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September 14, 2020

From Me to You.

As I remind my son to brush his teeth for the umpteenth time that morning it dawns on me that one day, in the not too distant future, I will hand my boy over to you, the lady who will become his world and the cuddles and hugs he once bestowed upon me will become yours.

At the moment I fear he is incomplete, a rudimentary unfinished project that requires a little bit of tweaking and a major overhaul in other areas. And as much as I try, I cannot promise you that he will ever be a truly polished product, the whole enchilada so to speak, and you may have to continue where I left off and shape and smooth out any rough edges.

The toilet seat positioning plug-in for example still requires some work whilst I will encourage you to buy a decent mop for post showering moments as closing the screen door just seems to be an inherent glitch in the memory. I have re-programmed the fart joke section and I have re-installed the words ‘excuse me’ into his vocabulary folder and although I have uploaded the anti-boobie obsession installation several times, on meeting you that may well return to default settings.

At the moment he is just 12 years old and so thankfully I have a few years to spare and with some perseverance I believe I can send you, the lady who will one day steal his heart, an improved and upgraded model which I hope will be well-rounded and discerning enough to do the job he has undertaken as your partner or husband.

Those generous kisses he gave me as a five year old will instead be lavished upon you. His promise at eight years old that he would “never ever, ever leave me and live with me forever” will be forgotten as he does in fact leave me to stand by your side. His linked arm walk with me until we reach the school gates at 10 years of age will be exchanged for hand holding and a cheeky bottom maneuver as he steers and guides you into his life.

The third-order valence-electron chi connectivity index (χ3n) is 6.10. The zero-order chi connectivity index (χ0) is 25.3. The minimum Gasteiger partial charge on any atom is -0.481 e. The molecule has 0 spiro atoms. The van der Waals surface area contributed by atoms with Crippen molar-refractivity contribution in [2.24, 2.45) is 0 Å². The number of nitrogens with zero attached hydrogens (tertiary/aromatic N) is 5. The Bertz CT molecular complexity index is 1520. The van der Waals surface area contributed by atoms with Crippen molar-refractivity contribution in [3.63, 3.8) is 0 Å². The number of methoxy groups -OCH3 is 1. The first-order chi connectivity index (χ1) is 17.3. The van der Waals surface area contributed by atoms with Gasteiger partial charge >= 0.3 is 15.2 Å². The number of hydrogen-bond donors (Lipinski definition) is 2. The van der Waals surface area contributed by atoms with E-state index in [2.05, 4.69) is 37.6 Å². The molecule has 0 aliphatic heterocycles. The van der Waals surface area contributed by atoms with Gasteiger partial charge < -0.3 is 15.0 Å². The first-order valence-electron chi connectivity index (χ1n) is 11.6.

I often wonder why the antiquated tradition of fathers handing over their daughters to their future husband has not changed or been updated in the world of weddings to also include mothers who hand over their sons to their future wives. For we have played our part. Quite a lot actually.

As his mother I have led him to this place, to your door and his choice of partner and quite frankly I not only deserve the job of handing him over to you, but a medal for the sheer fact he has actually survived to this point.

Because until you are a mother you will be unaware of the endless hours spent feeding this boy, sleepless nights nurturing him, mopping up sick and teaching him to pee or wipe his own bottom.  You’ll have no idea of the tears I cuddled away when he fell over or the hours spent in hospitals healing damaged limbs. The time spent teaching him how to ride his bike or play bat and ball and ice-skate, in fact with regards to the latter, quite simply never attempt this, he’s never going to master it.